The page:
When I began my position at the UW, Leah Wolfson, a program officer for the Center for Advanced Holocaust Studies at the USHMM who had organized the workshop in 2010, contacted me in the hopes that we could put together a follow-up symposium that would provide a venue for some of the participants in the first workshop to present their latest research and also to invite some new scholars to the table. Given my interest in Sephardic Studies and also the dynamic Sephardic community here in Seattle, which counts a number of Holocaust survivors from Salonica and Rhodes, it seemed like a perfect match. We decided to convene the symposium in the spring of 2013, in part, to commemorate the seventieth anniversary of the start of the deportations of the Jews of Salonica to Auschwitz in the spring of 1943.
2) What are some common assumptions about the history of Sephardic Jews and the Holocaust, and how do you think the symposium will counter those assumptions?
I think the first common assumption about the relationship between Sephardic Jews and the Holocaust is that there isn’t any. The Holocaust has generally been studied and remembered as a primarily Ashkenazi phenomenon. The history of Sephardic Jews, an extremely diverse set of populations, is not well known in scholarly or public contexts (both Jewish and non-Jewish) in the United States. The experiences of Sephardic Jews during the Holocaust are even less known, less discussed and less studied. Courses at the University level about the Holocaust tend not to mention Jews from Greece and the Balkans let alone North Africa. The USHMM and Yad Vashem introduced exhibits about places like Salonica only relatively recently and after much effort to do so. Not until 2003 was a commemorative plaque in Judeo-Spanish added to those already extant since the 1960s in twenty other languages spoken by the victims of Auschwitz as part of the camp’s memorial.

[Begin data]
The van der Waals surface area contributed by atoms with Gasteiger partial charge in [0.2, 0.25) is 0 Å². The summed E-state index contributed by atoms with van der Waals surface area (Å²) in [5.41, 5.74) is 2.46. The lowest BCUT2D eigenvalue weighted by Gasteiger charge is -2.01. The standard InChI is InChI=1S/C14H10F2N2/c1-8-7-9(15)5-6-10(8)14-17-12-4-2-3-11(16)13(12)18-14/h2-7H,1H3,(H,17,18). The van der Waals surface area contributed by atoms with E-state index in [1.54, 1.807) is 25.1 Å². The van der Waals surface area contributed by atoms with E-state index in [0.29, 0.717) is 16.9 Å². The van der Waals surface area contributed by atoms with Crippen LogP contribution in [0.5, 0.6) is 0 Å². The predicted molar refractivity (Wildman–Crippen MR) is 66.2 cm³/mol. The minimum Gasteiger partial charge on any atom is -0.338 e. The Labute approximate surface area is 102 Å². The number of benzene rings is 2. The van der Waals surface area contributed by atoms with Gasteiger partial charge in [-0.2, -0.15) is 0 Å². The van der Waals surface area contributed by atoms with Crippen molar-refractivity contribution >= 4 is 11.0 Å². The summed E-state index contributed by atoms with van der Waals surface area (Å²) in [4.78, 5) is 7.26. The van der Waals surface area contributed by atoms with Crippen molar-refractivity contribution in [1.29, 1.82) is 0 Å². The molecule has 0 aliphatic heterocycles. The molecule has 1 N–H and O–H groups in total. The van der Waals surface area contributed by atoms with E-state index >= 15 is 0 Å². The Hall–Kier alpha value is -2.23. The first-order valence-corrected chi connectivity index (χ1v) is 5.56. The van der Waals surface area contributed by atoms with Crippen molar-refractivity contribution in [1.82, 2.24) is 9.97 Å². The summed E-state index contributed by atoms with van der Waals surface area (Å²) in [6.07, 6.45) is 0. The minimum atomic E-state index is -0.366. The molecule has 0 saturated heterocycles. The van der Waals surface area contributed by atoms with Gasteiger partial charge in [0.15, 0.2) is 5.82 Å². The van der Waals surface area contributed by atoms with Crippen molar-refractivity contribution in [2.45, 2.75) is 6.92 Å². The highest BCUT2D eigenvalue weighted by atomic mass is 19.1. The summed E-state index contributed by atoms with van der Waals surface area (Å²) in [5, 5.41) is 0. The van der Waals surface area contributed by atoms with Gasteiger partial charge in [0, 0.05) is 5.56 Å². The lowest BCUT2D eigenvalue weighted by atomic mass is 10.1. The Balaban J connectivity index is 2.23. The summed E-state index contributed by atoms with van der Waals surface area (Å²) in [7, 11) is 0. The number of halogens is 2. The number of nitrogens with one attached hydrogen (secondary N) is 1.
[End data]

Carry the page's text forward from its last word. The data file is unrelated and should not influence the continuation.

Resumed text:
The Guerchon family in the Salonica ghetto, 1943. All perished in Auschwitz-Birkenau. (Courtesy of the Jewish Museum of Thessaloniki)
My hope, on one level, is that the symposium will increase scholarly and public awareness about the fact that certain communities of Sephardic Jews also experienced the Holocaust. In addition, I hope that the symposium will provoke some questions: Do Sephardic narratives somehow help us understand the Holocaust better? Or differently? I also hope that the more than a dozen scholars from across the country who will be here to share their work will give and receive valuable input to one another, and begin to form a community of scholars interested in the nascent field of Sephardic Jewry and the Holocaust.